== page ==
For , (3.24) results in the following solutions:
while for we have that

*Example 3.5. * We study the equation
with , , , and any continuous function of . In [20] three equations of the form (3.27) are presented [20, Section 2.2.3.10 (), Section 2.2.3.19 (), Section 2.2.3.20 ()]. Here we have that
Thus (3.7) concludes to the solution

*Example 3.6. * Using the equation in [20, Section 2.2.3.11 ()],
with , , , relations (3.8) and (3.9) yield
Then by (3.7) we derive
where is given by (3.32).

We should note that in certain cases, depending on the form of , , in order to determine , , by means of (3.9), we may need to determine one or more parameters of the original equation, as well, or establish appropriate relations concerning these parameters. This means that application of Theorem 3.2 yields families of solutions valid for special cases of the considered equation. Obviously, when these special cases concern “degenerate” forms, like the linearized ones or equations with , then the developed herein analytical method becomes not appropriate for the specific autonomous equation. For example, if we consider an equation of the form which is the general form of the reduced second-order equation corresponding to the Fitzhugh-Nagumo system (with instead of , see [17]), then by (3.9) we obtain , holding for the case where . On the other hand, an example where the present analysis arrives at exact solutions for special cases of the considered equation, is the following: Here, (3.9) results in , valid for the case where , which is the case of (3.27) with and , accepting the solution .

#### 4. Autonomous Systems Equivalent to (2.1) and Exact Solutions

By constructing two-dimensional autonomous systems of differential equations equivalent to (2.1), then based on Theorem 3.2 we can prove the following proposition.

Proposition 4.1. *The autonomous system of ordinary differential equations of the first order:
**
where is an arbitrary function with continuous partial derivatives , , and , , , continuous functions of , has the following one-parameter family of solutions:
**
where represents the parameter of the family, is given by (3.8) and the parameters , , are obtained by (3.9).*

*Proof. *Let us consider the following system:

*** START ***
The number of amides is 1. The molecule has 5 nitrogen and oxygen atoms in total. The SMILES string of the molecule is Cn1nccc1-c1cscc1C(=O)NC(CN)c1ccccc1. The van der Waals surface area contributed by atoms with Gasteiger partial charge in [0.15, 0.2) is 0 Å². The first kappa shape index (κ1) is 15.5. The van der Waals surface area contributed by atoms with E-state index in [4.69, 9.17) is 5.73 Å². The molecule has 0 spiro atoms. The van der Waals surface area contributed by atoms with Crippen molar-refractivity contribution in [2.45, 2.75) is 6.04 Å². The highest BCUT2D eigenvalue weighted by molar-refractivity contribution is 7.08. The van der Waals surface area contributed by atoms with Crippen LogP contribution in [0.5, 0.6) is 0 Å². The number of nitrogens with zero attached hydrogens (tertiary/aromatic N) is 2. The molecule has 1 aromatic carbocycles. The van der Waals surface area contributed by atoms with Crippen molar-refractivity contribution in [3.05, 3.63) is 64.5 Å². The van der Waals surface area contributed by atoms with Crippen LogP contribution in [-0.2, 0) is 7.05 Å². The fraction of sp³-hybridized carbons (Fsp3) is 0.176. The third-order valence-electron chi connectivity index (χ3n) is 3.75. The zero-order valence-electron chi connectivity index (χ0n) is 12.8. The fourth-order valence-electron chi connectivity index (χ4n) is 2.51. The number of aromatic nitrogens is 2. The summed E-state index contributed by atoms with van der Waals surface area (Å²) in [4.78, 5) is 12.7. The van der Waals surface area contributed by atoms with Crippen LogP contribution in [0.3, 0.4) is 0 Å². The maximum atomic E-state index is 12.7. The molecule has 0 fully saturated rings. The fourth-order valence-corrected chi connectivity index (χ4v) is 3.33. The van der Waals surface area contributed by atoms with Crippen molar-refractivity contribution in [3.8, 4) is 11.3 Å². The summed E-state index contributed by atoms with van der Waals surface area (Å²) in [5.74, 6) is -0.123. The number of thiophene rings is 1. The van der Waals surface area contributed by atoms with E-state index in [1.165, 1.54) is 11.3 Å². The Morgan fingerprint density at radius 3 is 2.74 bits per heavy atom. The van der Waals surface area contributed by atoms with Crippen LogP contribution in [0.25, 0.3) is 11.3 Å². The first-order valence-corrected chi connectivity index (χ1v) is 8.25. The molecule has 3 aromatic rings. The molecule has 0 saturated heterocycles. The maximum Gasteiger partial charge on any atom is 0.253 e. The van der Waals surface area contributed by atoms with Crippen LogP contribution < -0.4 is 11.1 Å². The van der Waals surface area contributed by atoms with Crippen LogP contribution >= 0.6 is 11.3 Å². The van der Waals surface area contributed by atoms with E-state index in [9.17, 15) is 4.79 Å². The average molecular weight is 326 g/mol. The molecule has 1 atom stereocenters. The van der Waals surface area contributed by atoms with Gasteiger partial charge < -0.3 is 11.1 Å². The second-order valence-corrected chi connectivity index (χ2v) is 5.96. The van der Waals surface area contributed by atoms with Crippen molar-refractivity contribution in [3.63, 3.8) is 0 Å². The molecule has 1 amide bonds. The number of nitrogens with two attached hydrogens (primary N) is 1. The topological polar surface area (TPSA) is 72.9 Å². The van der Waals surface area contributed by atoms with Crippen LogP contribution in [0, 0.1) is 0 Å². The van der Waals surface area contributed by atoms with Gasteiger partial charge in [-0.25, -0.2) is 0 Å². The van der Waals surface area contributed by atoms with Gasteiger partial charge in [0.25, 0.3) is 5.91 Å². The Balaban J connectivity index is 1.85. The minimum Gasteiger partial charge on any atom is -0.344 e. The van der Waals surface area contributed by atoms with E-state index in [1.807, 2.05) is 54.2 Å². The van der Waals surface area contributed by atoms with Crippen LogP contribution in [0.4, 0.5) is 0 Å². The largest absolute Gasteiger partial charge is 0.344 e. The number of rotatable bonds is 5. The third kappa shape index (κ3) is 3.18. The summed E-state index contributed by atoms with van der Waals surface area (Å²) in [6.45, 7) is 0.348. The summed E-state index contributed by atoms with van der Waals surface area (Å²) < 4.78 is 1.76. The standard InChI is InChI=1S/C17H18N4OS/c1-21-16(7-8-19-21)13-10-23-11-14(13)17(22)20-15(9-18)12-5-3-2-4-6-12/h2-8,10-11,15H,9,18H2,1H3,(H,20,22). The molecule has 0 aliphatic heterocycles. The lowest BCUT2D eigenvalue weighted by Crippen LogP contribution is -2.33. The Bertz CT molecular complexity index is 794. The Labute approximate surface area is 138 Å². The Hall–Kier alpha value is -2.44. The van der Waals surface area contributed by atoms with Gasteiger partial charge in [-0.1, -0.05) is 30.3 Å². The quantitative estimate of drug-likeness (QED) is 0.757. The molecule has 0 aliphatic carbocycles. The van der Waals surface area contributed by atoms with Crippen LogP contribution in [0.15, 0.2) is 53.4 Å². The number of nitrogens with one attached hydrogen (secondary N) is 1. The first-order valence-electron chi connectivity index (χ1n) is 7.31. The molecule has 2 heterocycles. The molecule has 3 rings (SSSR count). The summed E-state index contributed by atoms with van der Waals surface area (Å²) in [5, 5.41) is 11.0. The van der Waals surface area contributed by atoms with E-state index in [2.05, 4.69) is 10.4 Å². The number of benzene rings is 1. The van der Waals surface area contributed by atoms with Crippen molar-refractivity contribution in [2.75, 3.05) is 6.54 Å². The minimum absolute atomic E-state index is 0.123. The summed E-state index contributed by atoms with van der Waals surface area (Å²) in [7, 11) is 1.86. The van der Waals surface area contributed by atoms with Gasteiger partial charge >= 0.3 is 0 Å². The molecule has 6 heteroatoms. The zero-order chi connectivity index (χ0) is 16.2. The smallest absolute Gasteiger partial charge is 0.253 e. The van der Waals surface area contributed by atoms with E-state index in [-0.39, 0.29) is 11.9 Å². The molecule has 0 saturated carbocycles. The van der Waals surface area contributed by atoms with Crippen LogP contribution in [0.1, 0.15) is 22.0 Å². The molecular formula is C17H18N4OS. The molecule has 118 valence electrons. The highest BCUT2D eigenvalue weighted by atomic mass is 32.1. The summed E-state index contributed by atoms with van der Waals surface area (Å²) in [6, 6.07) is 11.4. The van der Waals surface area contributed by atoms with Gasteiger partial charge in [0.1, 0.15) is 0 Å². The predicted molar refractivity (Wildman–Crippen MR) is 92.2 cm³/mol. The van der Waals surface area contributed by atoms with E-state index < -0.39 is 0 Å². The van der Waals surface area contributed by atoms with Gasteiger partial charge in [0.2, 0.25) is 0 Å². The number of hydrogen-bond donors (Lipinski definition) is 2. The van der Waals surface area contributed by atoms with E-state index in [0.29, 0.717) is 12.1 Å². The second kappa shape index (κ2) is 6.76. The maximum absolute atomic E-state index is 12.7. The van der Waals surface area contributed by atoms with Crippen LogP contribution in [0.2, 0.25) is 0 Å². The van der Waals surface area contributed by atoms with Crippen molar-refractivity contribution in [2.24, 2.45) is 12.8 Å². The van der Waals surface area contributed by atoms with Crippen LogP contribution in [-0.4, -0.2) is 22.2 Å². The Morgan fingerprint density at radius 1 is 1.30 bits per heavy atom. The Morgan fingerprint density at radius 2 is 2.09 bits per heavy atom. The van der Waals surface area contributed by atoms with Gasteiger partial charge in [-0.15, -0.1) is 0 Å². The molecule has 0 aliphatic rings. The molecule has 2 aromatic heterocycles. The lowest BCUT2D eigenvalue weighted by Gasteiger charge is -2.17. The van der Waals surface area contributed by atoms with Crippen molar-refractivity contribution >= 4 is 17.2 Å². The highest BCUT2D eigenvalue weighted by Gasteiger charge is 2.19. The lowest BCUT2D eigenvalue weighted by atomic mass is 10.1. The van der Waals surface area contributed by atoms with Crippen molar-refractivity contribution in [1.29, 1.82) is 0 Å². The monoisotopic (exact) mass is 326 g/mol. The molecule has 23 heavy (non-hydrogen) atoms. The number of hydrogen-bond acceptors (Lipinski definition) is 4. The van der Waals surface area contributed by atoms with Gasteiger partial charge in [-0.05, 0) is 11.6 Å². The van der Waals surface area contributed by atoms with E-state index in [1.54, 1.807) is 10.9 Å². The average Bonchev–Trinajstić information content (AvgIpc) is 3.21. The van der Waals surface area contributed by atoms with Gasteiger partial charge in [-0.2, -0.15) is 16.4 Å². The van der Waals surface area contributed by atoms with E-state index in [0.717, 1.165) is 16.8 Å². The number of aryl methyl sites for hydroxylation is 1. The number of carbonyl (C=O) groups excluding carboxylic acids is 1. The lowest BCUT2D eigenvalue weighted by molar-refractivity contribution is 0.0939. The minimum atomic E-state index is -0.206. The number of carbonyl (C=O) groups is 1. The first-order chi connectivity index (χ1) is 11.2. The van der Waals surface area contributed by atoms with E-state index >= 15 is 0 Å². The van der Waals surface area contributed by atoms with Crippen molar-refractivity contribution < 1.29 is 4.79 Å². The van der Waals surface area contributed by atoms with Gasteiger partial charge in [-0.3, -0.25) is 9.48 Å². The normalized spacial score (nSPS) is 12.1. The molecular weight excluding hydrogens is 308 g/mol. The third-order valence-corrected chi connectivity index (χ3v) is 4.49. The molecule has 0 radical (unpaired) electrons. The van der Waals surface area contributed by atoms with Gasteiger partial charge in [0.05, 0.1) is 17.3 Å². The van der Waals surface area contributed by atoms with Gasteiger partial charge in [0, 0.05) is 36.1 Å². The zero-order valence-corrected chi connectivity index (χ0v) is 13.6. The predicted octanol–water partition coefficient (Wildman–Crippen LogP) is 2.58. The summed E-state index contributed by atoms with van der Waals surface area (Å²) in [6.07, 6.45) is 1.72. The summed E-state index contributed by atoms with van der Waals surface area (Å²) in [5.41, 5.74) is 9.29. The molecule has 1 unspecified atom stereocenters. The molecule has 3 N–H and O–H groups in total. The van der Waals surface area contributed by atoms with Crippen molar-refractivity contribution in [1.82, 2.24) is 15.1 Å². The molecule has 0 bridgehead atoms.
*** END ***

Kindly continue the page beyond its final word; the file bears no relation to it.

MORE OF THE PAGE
with arbitrary function with continuous partial derivatives of the first order and another arbitrary function. We additionally consider (2.1) () where is replaced by , namely,
By differentiating now the second equation of (4.3) with respect to and substituting relations (4.3) for the derivatives, we obtain
Thus by substituting the right-hand sides of the second equation of (4.3) and (4.5), for and , respectively, and solving for (), (4.4) concludes to the first of (4.1). Therefore the system (4.1) is equivalent to (4.4) and hence, from Theorem 3.2 it follows that the solution for is given by the first equation of (4.2), while combination of (3.11) (with instead of ) with the second equation of (4.1) yields the second equation of (4.2). The proof of the proposition is complete.

The aim of the above “constructive” proposition is that, for every function possessing continuous partial derivatives, a family of nonlinear autonomous systems can be constructed by means of (4.1), which can be solved exactly via (3.8), (3.9), and (4.2). For example, we consider two specific forms for , combined with solved autonomous equations, presented in Section 3.

(1) that is the general quadratic case.(a) Regarding (3.19), we write the equivalent nonlinear system (4.1), namely, where , . The specific expressions of the coefficients can easily be obtained by the first equation of (4.1) and hence it is not necessary to be given here. Taking now into account the results obtained above (Section 3, Example 3.3), for the set of parameters , (4.2) yield(b) As a second example of an autonomous system based on (4.6), we consider (3.27), where the associated system (4.1) takes the form where the coefficients , are obtained by the first equation of (4.1). By means of the solution extracted above (Section 3, Example 3.5), (4.2) result in

(2)

Here, considering (3.30), by (4.1) we form the equivalent system with , , provided from the first of (4.1). According to the derived solutions in the Example 3.6 of Section 3, (4.2) conclude to with as in (3.32).

#### 5. Discussion and Conclusion

In this work we have taken advantage of transformations provided for the Abel equations of the first kind. Equations of this kind are obtained by a proper general transformation and they represent the reduced forms of two general subclasses of nonlinear autonomous equations of the second order investigated here. Further, in a previous work we have considered a specific Abel equation including arbitrary functions, which can be solved in closed-form, and using another transformation (introduced by Kamke), we have finally derived a sufficient condition yielding an implicit solution of a general (Ab-1) equation. We note in particular that the arbitrary functions are finally eliminated, “allowing” the derivation of this closed-form solution.

Moreover in this work, another arbitrary function, introduced in the analysis, takes advantage of the extracted solution (for an (Ab-1) equation), yielding exact one-parameter closed-form solutions concerning the original autonomous equations. Hence we can assert that, although arbitrary, all these functions have been profitably used in the analysis developed in these works.

In conclusion, regarding the choice of appropriate analytical tools we can claim that the use of Abel equations of the first kind gains an advantage over other analytical methods as far as certain general classes of autonomous nonlinear second-order ODEs, as well as equivalent to these forms two-dimensional autonomous nonlinear systems of first-order ODEs, are concerned.

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#### Copyright

Copyright © 2010 M. P. Markakis. This is an open access article distributed under the Creative Commons Attribution License, which permits unrestricted use, distribution, and reproduction in any medium, provided the original work is properly cited.